Generic drug growth may slow with approval of more complex medicines

Generic drug growth may slow with approval of more complex medicines

We’ve talked on this website about how the increasing use of generic drugs is a net-positive for healthcare consumers. The same commonly prescribed drugs have dropped precipitously in price in recent years as they became available in generic form.

In the near term, though, we may begin to see that trend soften a bit. Not because prescribing behaviors are changing, but rather because most of the easy wave of generic creation has already passed. 

And, going forward, generic drugs may be more difficult to manufacture, due to the nature of the medicines they aim to replicate.

Why will the growth of generic drugs slow?

According to the non-partisan Congressional Budget Office (CBO) in its landmark 2022 study “Prescription Drugs: Spending, Use, and Prices,” “The use of generic drugs may not increase much further for two reasons: 

  • First, generic drugs are used extensively. (Those drugs represent 90 percent of all prescriptions.) 
  • Second, newer drugs are more likely to be biologics (drugs that are produced from living organisms). Those drugs are more complex and harder to manufacture or replicate than small-molecule drugs. Consequently, there may be fewer generics developed from them when their patents expire. 

“Manufacturing a biologic with the same active molecule—called a biosimilar—introduces an additional layer of complexity compared with small-molecule drugs.

“Biosimilars are necessarily created from different cell lines than the originals, so they are not identical at the molecular level. As a result—unlike for generic versions of small-molecule drugs—noninnovator firms (that is, manufacturers of generic or biosimilar drugs) typically need to run clinical trials to demonstrate that their biosimilars are not meaningfully different from the reference biologic product.”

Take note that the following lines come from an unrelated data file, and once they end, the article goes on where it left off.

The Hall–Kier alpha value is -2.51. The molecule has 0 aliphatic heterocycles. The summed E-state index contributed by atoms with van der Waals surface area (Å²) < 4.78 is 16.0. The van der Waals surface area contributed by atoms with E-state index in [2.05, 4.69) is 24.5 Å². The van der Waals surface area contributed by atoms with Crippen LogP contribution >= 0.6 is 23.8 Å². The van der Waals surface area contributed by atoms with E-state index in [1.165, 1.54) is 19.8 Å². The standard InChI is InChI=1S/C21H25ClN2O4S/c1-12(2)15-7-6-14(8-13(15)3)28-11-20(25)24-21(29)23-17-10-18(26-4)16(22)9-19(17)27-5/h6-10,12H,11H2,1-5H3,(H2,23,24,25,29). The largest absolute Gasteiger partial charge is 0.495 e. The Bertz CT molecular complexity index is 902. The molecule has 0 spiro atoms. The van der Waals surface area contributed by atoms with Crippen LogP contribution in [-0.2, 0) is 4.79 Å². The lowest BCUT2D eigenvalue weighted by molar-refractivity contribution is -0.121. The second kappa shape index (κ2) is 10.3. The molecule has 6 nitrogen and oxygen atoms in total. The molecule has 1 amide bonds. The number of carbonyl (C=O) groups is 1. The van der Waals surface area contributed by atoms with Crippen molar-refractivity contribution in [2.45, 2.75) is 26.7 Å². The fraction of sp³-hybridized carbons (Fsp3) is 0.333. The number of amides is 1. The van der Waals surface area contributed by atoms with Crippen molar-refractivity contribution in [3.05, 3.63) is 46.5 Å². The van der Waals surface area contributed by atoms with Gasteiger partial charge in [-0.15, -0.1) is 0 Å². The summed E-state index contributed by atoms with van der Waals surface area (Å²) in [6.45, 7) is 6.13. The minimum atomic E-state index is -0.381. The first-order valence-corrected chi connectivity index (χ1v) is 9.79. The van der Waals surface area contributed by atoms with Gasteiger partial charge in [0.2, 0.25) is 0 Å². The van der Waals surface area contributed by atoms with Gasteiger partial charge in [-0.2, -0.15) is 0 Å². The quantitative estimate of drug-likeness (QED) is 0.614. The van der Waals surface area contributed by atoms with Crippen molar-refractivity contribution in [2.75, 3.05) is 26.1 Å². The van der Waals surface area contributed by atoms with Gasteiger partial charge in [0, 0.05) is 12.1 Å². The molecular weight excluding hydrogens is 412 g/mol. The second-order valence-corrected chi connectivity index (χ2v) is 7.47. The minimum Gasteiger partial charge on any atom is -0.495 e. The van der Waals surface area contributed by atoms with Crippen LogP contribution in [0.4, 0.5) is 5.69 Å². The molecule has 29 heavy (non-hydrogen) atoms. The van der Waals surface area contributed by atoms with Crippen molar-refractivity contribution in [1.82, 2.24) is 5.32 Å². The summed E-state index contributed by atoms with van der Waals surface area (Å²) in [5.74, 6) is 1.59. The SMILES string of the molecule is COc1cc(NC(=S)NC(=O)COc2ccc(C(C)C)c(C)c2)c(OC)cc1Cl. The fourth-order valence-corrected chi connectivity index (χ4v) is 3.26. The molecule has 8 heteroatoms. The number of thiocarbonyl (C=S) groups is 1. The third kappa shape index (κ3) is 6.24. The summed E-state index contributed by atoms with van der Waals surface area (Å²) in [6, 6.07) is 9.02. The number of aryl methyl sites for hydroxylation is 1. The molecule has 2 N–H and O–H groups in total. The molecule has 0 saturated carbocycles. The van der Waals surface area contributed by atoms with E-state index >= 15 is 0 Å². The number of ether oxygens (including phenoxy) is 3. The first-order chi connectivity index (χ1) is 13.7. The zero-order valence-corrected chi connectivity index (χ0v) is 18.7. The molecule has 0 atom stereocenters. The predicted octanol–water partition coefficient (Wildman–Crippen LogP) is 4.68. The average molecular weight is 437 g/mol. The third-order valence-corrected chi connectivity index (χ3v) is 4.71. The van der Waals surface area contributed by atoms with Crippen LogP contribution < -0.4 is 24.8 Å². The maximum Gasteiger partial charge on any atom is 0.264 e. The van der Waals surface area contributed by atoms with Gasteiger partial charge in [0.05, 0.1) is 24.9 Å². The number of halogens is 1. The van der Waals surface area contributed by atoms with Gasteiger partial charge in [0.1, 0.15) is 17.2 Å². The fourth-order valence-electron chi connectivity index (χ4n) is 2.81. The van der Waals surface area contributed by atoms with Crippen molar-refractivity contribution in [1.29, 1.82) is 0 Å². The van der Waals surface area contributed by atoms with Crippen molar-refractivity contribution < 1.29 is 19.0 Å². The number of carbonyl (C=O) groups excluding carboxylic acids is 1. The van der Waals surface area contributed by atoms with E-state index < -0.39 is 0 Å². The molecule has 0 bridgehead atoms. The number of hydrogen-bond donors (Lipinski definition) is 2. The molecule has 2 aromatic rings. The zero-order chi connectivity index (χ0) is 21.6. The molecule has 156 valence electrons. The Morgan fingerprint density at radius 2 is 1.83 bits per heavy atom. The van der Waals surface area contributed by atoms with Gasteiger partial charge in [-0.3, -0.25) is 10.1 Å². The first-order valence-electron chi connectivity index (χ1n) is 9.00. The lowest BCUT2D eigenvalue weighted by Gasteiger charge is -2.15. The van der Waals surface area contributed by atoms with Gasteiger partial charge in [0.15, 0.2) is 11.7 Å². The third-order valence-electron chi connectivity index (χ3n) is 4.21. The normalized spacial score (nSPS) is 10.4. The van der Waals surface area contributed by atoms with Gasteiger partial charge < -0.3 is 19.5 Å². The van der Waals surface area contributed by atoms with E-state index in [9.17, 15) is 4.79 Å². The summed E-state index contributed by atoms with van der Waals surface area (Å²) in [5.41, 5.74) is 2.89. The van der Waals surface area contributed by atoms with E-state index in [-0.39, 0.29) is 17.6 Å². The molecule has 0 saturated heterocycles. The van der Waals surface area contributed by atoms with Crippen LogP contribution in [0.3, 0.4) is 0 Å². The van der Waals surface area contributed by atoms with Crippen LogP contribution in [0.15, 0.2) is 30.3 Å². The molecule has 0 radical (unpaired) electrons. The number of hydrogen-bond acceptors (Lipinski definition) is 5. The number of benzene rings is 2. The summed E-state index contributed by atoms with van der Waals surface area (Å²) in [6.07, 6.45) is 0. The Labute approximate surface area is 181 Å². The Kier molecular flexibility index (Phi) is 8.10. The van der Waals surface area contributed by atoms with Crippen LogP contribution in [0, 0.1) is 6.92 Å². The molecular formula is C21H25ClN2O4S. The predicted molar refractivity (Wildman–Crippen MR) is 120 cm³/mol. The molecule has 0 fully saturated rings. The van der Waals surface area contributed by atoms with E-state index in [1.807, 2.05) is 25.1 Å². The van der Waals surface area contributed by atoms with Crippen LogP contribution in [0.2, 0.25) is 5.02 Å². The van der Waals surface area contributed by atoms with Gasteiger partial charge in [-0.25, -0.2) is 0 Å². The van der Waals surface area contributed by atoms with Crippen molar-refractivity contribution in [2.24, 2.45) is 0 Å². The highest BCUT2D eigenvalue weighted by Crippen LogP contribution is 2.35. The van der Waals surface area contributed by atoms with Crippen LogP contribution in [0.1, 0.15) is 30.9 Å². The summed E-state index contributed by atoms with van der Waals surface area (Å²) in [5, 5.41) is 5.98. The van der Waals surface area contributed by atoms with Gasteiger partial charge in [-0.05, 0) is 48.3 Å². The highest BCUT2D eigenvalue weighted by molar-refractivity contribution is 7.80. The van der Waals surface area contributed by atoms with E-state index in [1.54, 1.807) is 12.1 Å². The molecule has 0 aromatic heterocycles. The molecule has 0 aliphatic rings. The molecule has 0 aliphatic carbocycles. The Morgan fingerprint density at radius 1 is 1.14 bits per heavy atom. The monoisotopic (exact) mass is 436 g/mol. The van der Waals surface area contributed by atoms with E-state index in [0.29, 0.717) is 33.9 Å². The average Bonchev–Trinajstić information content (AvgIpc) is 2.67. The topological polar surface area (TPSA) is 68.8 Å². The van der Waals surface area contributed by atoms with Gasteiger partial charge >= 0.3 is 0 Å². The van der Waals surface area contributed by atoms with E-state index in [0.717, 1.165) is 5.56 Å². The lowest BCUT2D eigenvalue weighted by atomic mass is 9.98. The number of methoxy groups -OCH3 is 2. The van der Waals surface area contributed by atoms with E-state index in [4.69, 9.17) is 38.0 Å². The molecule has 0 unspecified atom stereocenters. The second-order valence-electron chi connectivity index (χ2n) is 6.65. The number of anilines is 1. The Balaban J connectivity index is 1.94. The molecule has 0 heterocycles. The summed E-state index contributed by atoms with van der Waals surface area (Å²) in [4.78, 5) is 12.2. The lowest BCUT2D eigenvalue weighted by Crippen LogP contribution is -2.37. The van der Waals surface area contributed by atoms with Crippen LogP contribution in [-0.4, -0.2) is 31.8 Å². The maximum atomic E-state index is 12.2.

Coupons and discount programs may thwart generic adoption in the long run

Additionally, a trend we’ve discussed here previously – the creation of coupon or discount programs by pharmaceutical manufacturers – could potentially disincentivize generic creation and adoption in the future.

The CBO notes, “Drug manufacturers have been able to partly neutralize insurance plans’ ability to steer their enrollees toward generic drugs by issuing coupons directly to consumers. Drug coupons make expensive therapies more affordable and increase manufacturers’ unit sales. When a coupon induces an enrollee to choose a brand-name drug over a generic, it increases the cost to insurers because they then must cover the more expensive brand-name drug for that enrollee. 

Coupon programs offered by manufacturers have become more prevalent over time: Whereas in 2009 manufacturers issued coupons for fewer than 100 brand-name drugs, by 2015 more than 700 drugs were covered by coupons.

In 2022, the non-partisan Congressional Budget Office (CBO) of the United States issued a landmark study that tracks the use of prescription drugs, their costs and their benefits.

In the overview article, we look at the general trends identified by the CBO over the past 40 years. Subsequent articles dive in deeper        

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